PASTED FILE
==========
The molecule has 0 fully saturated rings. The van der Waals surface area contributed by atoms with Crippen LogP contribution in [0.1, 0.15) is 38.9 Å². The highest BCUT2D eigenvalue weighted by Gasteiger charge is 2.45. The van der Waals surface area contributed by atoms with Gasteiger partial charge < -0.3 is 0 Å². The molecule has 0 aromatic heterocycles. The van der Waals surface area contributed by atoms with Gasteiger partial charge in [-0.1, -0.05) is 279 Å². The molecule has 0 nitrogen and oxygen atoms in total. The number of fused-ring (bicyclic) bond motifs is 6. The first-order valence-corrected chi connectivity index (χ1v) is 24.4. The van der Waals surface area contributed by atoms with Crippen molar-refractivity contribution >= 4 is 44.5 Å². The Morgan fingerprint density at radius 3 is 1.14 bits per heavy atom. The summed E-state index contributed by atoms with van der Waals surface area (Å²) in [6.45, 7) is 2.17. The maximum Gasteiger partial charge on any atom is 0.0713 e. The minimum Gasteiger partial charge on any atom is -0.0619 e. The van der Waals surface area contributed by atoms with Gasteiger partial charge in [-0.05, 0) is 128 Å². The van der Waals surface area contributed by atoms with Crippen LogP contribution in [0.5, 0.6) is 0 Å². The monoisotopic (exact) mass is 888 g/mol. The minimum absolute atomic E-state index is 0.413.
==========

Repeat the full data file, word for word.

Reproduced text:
The molecule has 0 fully saturated rings. The van der Waals surface area contributed by atoms with Crippen LogP contribution in [0.1, 0.15) is 38.9 Å². The highest BCUT2D eigenvalue weighted by Gasteiger charge is 2.45. The van der Waals surface area contributed by atoms with Gasteiger partial charge < -0.3 is 0 Å². The molecule has 0 aromatic heterocycles. The van der Waals surface area contributed by atoms with Gasteiger partial charge in [-0.1, -0.05) is 279 Å². The molecule has 0 nitrogen and oxygen atoms in total. The number of fused-ring (bicyclic) bond motifs is 6. The first-order valence-corrected chi connectivity index (χ1v) is 24.4. The van der Waals surface area contributed by atoms with Crippen molar-refractivity contribution >= 4 is 44.5 Å². The Morgan fingerprint density at radius 3 is 1.14 bits per heavy atom. The summed E-state index contributed by atoms with van der Waals surface area (Å²) in [6.45, 7) is 2.17. The maximum Gasteiger partial charge on any atom is 0.0713 e. The minimum Gasteiger partial charge on any atom is -0.0619 e. The van der Waals surface area contributed by atoms with Gasteiger partial charge in [-0.05, 0) is 128 Å². The van der Waals surface area contributed by atoms with Crippen LogP contribution in [0.5, 0.6) is 0 Å². The monoisotopic (exact) mass is 888 g/mol. The minimum absolute atomic E-state index is 0.413.